application a better fit for companies in certain industries. A vendor with several disparate products has a hard time investing in each product and may not be willing to deepen its relationship with customers in specific industries.
Because there are different types of application vendors in the market, there are different questions you should ask of each. For convenience, we will divide the enterprise software market into two types of vendors: collectors and unified technology companies.
Questions for Collectors
Collectors are enterprise software companies that are growing rapidly through acquisition. Oracle and Infor Global Solutions are good examples. Oracle became the number-two enterprise applications vendor behind SAP with the 2003 purchase of JD Edwards and PeopleSoft. The company's plans to replace both products with the SOA-based Fusion platform have been well-publicized, but some analysts have questioned whether Oracle has made significant progress in this regard. In the meantime, Oracle has aggressively launched various Fusion middleware products.
Infor Global Solutions became the number-three enterprise application vendor behind SAP and Oracle in 2006 with the purchase of SSA Global and Systems Union Group. Infor, a Virgin Islands (US)-based company owned by a San Francisco, California (US)-based private equity group, now owns a broad spectrum of disparate products, including Marcam, EXE Technologies, Infinium, Baan, Elevon, Ironside Technologies, Computer Associates' interBiz, MAX International, MANMAN, MAPICS, Frontstep, Mercia Software, Clarus, D&B Software, Anael, and Extensity. The company has not announced specific plans to upgrade or replace these platforms with an SOA-based product.
Here are key questions to ask collectors:
- How do you plan to evolve this product to accommodate major market trends, including SOA?
- If an entirely new product is being promised, when will it be available? What will the process be to migrate from the old to the new platform, and how much will this cost?
- When will you have a standards-based search engine within the product, and how will this be accomplished?
- How are you adapting this application to my specific industry?
- How have you invested in this application? Discount the upgrade history of previous owners of the product. The current owner likely will have a much different posture toward the product than did the visionaries who first created and marketed it.
- To what extent is this application built with industry-standard technologies, including Java and .NET? Proprietary programming languages, middleware, and development tools will be harder to support as the market evolves away from them.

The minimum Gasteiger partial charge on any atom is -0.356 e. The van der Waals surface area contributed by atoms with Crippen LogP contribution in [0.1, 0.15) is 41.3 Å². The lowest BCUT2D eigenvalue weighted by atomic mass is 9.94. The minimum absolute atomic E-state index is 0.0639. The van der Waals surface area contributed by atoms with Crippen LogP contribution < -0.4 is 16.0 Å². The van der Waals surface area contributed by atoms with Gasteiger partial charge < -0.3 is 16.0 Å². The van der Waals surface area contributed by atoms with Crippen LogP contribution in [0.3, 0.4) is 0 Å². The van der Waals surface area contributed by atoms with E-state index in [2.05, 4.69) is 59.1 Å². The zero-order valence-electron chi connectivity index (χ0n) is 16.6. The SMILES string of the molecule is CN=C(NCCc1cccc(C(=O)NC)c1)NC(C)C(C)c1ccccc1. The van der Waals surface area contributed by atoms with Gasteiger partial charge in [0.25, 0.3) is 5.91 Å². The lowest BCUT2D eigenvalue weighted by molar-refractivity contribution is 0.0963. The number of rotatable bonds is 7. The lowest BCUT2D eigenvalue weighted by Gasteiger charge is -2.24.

Questions for Unified Technology Companies
Unified technology companies provide enterprise applications based on a single integrated platform. Examples include SAP and IFS.
Here are key questions to ask unified technology companies:
- How can this application be evolved to meet my needs as they change?
- If you have not already done so, what are your plans to break down this product into many independent, granular components to create a fully functional SOA?
- To what extent are the features and functionality you are promoting represent products that have not yet been launched or demonstrated effective in the market?
- How are you adapting this application to my specific industry?
- Can you provide examples of companies using your enterprise application that have dramatically changed their businesses, and then explain how the product has accommodated these changes? How much of a reimplementation process is necessary to allow for business process change?
Selecting an enterprise application is not a lifetime commitment, but it is a commitment that will last ten years or longer. Given the degree of product complexity and pressure vendors feel to sell new licenses, caveat emptor—or buyer beware—has never been better advice for software purchasers.
You can count on vendors to tell you what you want to hear about whatever products they are trying to sell you. They will claim either that their products meet your needs today or that the software will do so somewhere down the road, in a subsequent release.
It is important to keep in mind that the best predictor of future behavior is past behavior. Vendors tend to announce their plans to release new products well in advance. Perhaps the best way to tell whether an application vendor will make good on its promises is to look at the promises it has made in the past, either in public or to individual customers. Did the company keep these promises? Did development timelines slide? Or did product roadmaps disappear entirely?
Don't be afraid to ask tough questions, because the answers are critical to your selection of an enterprise application.
About the Author
Dan Matthews is the chief technology officer of IFS research and development (R&D) and is responsible for the strategy and development road map for the architecture, development tools, and technology platform used in IFS Applications. Matthews joined IFS in 1996 after working as a freelance software contractor. Matthews can be reached at email@example.com.